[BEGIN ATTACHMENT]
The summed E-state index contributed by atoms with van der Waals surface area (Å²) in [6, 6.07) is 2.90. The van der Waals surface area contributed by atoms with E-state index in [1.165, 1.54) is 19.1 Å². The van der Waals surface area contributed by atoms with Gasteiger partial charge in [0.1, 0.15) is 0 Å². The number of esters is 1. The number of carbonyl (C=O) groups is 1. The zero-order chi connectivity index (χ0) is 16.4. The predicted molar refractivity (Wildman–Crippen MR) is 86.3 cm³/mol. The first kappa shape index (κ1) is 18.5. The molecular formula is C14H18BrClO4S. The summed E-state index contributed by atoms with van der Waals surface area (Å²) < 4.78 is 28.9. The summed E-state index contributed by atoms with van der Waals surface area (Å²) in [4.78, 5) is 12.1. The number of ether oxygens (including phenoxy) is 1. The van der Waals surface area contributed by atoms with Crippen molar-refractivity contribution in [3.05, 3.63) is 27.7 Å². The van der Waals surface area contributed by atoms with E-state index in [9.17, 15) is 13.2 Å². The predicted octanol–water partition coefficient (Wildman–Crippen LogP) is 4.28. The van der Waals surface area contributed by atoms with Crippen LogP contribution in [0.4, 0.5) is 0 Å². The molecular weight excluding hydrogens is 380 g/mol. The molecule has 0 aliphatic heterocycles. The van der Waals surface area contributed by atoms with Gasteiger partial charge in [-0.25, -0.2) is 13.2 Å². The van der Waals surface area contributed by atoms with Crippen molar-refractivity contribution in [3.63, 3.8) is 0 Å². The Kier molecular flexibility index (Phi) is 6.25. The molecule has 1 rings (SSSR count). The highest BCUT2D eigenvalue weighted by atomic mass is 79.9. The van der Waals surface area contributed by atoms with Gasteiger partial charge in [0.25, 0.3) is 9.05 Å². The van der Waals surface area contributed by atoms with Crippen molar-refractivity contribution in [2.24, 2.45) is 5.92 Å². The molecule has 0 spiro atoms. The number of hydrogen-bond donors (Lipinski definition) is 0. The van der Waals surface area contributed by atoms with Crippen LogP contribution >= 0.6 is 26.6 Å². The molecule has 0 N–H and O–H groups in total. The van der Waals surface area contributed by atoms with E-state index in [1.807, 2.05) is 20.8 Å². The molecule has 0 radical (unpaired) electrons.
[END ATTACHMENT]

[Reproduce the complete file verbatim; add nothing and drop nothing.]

The summed E-state index contributed by atoms with van der Waals surface area (Å²) in [6, 6.07) is 2.90. The van der Waals surface area contributed by atoms with E-state index in [1.165, 1.54) is 19.1 Å². The van der Waals surface area contributed by atoms with Gasteiger partial charge in [0.1, 0.15) is 0 Å². The number of esters is 1. The number of carbonyl (C=O) groups is 1. The zero-order chi connectivity index (χ0) is 16.4. The predicted molar refractivity (Wildman–Crippen MR) is 86.3 cm³/mol. The first kappa shape index (κ1) is 18.5. The molecular formula is C14H18BrClO4S. The summed E-state index contributed by atoms with van der Waals surface area (Å²) < 4.78 is 28.9. The summed E-state index contributed by atoms with van der Waals surface area (Å²) in [4.78, 5) is 12.1. The number of ether oxygens (including phenoxy) is 1. The van der Waals surface area contributed by atoms with Crippen molar-refractivity contribution in [3.05, 3.63) is 27.7 Å². The van der Waals surface area contributed by atoms with E-state index in [9.17, 15) is 13.2 Å². The predicted octanol–water partition coefficient (Wildman–Crippen LogP) is 4.28. The van der Waals surface area contributed by atoms with Crippen LogP contribution in [0.4, 0.5) is 0 Å². The molecular weight excluding hydrogens is 380 g/mol. The molecule has 0 aliphatic heterocycles. The van der Waals surface area contributed by atoms with Gasteiger partial charge in [-0.25, -0.2) is 13.2 Å². The van der Waals surface area contributed by atoms with Crippen molar-refractivity contribution in [3.63, 3.8) is 0 Å². The Kier molecular flexibility index (Phi) is 6.25. The molecule has 1 rings (SSSR count). The highest BCUT2D eigenvalue weighted by atomic mass is 79.9. The van der Waals surface area contributed by atoms with Gasteiger partial charge in [0.25, 0.3) is 9.05 Å². The van der Waals surface area contributed by atoms with Crippen molar-refractivity contribution in [2.24, 2.45) is 5.92 Å². The molecule has 0 spiro atoms. The number of hydrogen-bond donors (Lipinski definition) is 0. The van der Waals surface area contributed by atoms with Crippen LogP contribution >= 0.6 is 26.6 Å². The molecule has 0 N–H and O–H groups in total. The van der Waals surface area contributed by atoms with E-state index in [1.807, 2.05) is 20.8 Å². The molecule has 0 radical (unpaired) electrons.